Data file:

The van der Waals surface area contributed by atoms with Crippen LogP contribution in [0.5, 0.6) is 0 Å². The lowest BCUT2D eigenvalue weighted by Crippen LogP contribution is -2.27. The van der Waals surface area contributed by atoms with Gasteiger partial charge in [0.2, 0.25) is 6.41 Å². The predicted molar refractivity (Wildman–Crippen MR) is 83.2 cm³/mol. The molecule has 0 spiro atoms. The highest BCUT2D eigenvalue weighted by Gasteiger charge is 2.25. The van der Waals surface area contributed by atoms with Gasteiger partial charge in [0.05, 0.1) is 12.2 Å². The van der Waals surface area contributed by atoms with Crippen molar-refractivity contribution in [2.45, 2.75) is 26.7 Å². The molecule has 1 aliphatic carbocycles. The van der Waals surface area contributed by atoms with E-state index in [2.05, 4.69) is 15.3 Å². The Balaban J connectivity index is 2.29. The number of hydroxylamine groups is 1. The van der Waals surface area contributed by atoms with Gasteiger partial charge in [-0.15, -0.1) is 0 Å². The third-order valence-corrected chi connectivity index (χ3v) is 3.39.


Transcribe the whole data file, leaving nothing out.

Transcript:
The van der Waals surface area contributed by atoms with Crippen LogP contribution in [0.5, 0.6) is 0 Å². The lowest BCUT2D eigenvalue weighted by Crippen LogP contribution is -2.27. The van der Waals surface area contributed by atoms with Gasteiger partial charge in [0.2, 0.25) is 6.41 Å². The predicted molar refractivity (Wildman–Crippen MR) is 83.2 cm³/mol. The molecule has 0 spiro atoms. The highest BCUT2D eigenvalue weighted by Gasteiger charge is 2.25. The van der Waals surface area contributed by atoms with Gasteiger partial charge in [0.05, 0.1) is 12.2 Å². The van der Waals surface area contributed by atoms with Crippen molar-refractivity contribution in [2.45, 2.75) is 26.7 Å². The molecule has 1 aliphatic carbocycles. The van der Waals surface area contributed by atoms with E-state index in [2.05, 4.69) is 15.3 Å². The Balaban J connectivity index is 2.29. The number of hydroxylamine groups is 1. The van der Waals surface area contributed by atoms with Gasteiger partial charge in [-0.15, -0.1) is 0 Å². The third-order valence-corrected chi connectivity index (χ3v) is 3.39.